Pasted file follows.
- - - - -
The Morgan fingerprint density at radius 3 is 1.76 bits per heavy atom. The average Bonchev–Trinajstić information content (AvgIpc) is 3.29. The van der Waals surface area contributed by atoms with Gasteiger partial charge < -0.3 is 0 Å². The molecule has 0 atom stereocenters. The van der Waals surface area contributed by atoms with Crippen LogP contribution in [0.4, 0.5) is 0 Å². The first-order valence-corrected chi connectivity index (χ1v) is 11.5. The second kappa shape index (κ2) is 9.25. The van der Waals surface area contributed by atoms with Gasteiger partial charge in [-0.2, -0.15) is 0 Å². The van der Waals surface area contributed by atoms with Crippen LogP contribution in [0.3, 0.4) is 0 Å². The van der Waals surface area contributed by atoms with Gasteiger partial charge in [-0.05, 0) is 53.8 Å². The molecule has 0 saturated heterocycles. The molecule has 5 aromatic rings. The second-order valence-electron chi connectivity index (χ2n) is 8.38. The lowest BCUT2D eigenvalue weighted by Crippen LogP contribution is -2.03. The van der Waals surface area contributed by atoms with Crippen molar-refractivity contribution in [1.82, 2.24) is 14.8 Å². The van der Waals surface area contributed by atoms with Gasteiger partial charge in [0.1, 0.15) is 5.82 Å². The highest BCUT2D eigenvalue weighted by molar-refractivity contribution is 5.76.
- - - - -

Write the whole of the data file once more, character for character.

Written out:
The Morgan fingerprint density at radius 3 is 1.76 bits per heavy atom. The average Bonchev–Trinajstić information content (AvgIpc) is 3.29. The van der Waals surface area contributed by atoms with Gasteiger partial charge < -0.3 is 0 Å². The molecule has 0 atom stereocenters. The van der Waals surface area contributed by atoms with Crippen LogP contribution in [0.4, 0.5) is 0 Å². The first-order valence-corrected chi connectivity index (χ1v) is 11.5. The second kappa shape index (κ2) is 9.25. The van der Waals surface area contributed by atoms with Gasteiger partial charge in [-0.2, -0.15) is 0 Å². The van der Waals surface area contributed by atoms with Crippen LogP contribution in [0.3, 0.4) is 0 Å². The van der Waals surface area contributed by atoms with Gasteiger partial charge in [-0.05, 0) is 53.8 Å². The molecule has 0 saturated heterocycles. The molecule has 5 aromatic rings. The second-order valence-electron chi connectivity index (χ2n) is 8.38. The lowest BCUT2D eigenvalue weighted by Crippen LogP contribution is -2.03. The van der Waals surface area contributed by atoms with Crippen molar-refractivity contribution in [1.82, 2.24) is 14.8 Å². The van der Waals surface area contributed by atoms with Gasteiger partial charge in [0.1, 0.15) is 5.82 Å². The highest BCUT2D eigenvalue weighted by molar-refractivity contribution is 5.76.